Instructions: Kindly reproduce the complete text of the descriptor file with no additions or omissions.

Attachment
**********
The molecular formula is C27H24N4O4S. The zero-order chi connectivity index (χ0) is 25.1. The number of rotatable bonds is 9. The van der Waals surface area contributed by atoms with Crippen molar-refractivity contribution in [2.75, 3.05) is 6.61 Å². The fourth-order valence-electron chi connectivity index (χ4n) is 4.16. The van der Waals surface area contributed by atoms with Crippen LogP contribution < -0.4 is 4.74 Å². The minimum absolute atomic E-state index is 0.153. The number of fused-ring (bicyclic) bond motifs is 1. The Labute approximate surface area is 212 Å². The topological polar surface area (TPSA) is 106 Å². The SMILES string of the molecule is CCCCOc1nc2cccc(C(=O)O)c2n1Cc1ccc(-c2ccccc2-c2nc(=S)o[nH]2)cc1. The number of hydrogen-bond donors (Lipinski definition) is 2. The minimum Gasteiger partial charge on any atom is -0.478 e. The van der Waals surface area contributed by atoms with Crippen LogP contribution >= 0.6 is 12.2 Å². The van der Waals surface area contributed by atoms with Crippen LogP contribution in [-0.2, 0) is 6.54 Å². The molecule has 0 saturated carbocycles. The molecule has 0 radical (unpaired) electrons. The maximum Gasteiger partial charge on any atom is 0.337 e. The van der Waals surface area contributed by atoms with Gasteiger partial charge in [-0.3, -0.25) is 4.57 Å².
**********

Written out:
The molecular formula is C27H24N4O4S. The zero-order chi connectivity index (χ0) is 25.1. The number of rotatable bonds is 9. The van der Waals surface area contributed by atoms with Crippen molar-refractivity contribution in [2.75, 3.05) is 6.61 Å². The fourth-order valence-electron chi connectivity index (χ4n) is 4.16. The van der Waals surface area contributed by atoms with Crippen LogP contribution < -0.4 is 4.74 Å². The minimum absolute atomic E-state index is 0.153. The number of fused-ring (bicyclic) bond motifs is 1. The Labute approximate surface area is 212 Å². The topological polar surface area (TPSA) is 106 Å². The SMILES string of the molecule is CCCCOc1nc2cccc(C(=O)O)c2n1Cc1ccc(-c2ccccc2-c2nc(=S)o[nH]2)cc1. The number of hydrogen-bond donors (Lipinski definition) is 2. The minimum Gasteiger partial charge on any atom is -0.478 e. The van der Waals surface area contributed by atoms with Crippen LogP contribution >= 0.6 is 12.2 Å². The van der Waals surface area contributed by atoms with Crippen LogP contribution in [-0.2, 0) is 6.54 Å². The molecule has 0 saturated carbocycles. The molecule has 0 radical (unpaired) electrons. The maximum Gasteiger partial charge on any atom is 0.337 e. The van der Waals surface area contributed by atoms with Gasteiger partial charge in [-0.3, -0.25) is 4.57 Å².